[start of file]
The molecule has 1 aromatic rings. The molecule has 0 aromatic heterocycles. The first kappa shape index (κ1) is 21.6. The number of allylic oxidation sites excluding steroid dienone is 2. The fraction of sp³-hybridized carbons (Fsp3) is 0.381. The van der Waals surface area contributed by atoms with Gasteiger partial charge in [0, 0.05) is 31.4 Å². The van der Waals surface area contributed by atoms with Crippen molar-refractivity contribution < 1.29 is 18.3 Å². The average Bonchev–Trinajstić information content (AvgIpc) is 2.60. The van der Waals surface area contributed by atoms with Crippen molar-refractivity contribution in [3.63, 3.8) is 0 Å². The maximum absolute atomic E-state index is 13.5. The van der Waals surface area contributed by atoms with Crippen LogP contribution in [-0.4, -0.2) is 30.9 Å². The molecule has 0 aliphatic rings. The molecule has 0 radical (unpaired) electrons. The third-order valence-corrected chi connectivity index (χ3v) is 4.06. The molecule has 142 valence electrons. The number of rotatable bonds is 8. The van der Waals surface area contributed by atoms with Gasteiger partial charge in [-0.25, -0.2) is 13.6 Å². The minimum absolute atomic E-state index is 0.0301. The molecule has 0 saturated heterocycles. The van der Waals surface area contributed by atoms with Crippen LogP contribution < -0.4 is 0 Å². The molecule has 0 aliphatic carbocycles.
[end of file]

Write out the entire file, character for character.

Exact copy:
The molecule has 1 aromatic rings. The molecule has 0 aromatic heterocycles. The first kappa shape index (κ1) is 21.6. The number of allylic oxidation sites excluding steroid dienone is 2. The fraction of sp³-hybridized carbons (Fsp3) is 0.381. The van der Waals surface area contributed by atoms with Gasteiger partial charge in [0, 0.05) is 31.4 Å². The van der Waals surface area contributed by atoms with Crippen molar-refractivity contribution < 1.29 is 18.3 Å². The average Bonchev–Trinajstić information content (AvgIpc) is 2.60. The van der Waals surface area contributed by atoms with Crippen molar-refractivity contribution in [3.63, 3.8) is 0 Å². The maximum absolute atomic E-state index is 13.5. The van der Waals surface area contributed by atoms with Crippen LogP contribution in [-0.4, -0.2) is 30.9 Å². The molecule has 0 aliphatic rings. The molecule has 0 radical (unpaired) electrons. The third-order valence-corrected chi connectivity index (χ3v) is 4.06. The molecule has 142 valence electrons. The number of rotatable bonds is 8. The van der Waals surface area contributed by atoms with Gasteiger partial charge in [-0.25, -0.2) is 13.6 Å². The minimum absolute atomic E-state index is 0.0301. The molecule has 0 saturated heterocycles. The van der Waals surface area contributed by atoms with Crippen LogP contribution < -0.4 is 0 Å². The molecule has 0 aliphatic carbocycles.